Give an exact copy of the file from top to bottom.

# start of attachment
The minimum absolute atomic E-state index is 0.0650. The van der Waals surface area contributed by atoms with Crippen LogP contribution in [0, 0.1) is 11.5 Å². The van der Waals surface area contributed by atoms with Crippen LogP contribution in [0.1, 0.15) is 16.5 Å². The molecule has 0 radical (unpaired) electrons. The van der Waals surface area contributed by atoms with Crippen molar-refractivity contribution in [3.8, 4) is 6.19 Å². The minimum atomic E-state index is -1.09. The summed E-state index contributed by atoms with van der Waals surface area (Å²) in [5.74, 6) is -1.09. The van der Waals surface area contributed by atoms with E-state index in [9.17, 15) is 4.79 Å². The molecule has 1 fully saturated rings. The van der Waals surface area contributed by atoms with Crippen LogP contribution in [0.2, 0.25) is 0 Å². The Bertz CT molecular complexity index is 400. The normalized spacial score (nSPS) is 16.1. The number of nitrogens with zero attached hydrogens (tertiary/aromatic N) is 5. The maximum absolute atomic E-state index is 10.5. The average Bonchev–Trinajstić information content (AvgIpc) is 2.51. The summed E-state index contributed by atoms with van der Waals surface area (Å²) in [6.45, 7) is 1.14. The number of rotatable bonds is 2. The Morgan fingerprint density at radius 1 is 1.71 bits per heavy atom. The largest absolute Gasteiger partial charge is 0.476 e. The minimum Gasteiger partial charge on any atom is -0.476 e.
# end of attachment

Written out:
The minimum absolute atomic E-state index is 0.0650. The van der Waals surface area contributed by atoms with Crippen LogP contribution in [0, 0.1) is 11.5 Å². The van der Waals surface area contributed by atoms with Crippen LogP contribution in [0.1, 0.15) is 16.5 Å². The molecule has 0 radical (unpaired) electrons. The van der Waals surface area contributed by atoms with Crippen molar-refractivity contribution in [3.8, 4) is 6.19 Å². The minimum atomic E-state index is -1.09. The summed E-state index contributed by atoms with van der Waals surface area (Å²) in [5.74, 6) is -1.09. The van der Waals surface area contributed by atoms with E-state index in [9.17, 15) is 4.79 Å². The molecule has 1 fully saturated rings. The van der Waals surface area contributed by atoms with Crippen LogP contribution in [0.2, 0.25) is 0 Å². The Bertz CT molecular complexity index is 400. The normalized spacial score (nSPS) is 16.1. The number of nitrogens with zero attached hydrogens (tertiary/aromatic N) is 5. The maximum absolute atomic E-state index is 10.5. The average Bonchev–Trinajstić information content (AvgIpc) is 2.51. The summed E-state index contributed by atoms with van der Waals surface area (Å²) in [6.45, 7) is 1.14. The number of rotatable bonds is 2. The Morgan fingerprint density at radius 1 is 1.71 bits per heavy atom. The largest absolute Gasteiger partial charge is 0.476 e. The minimum Gasteiger partial charge on any atom is -0.476 e.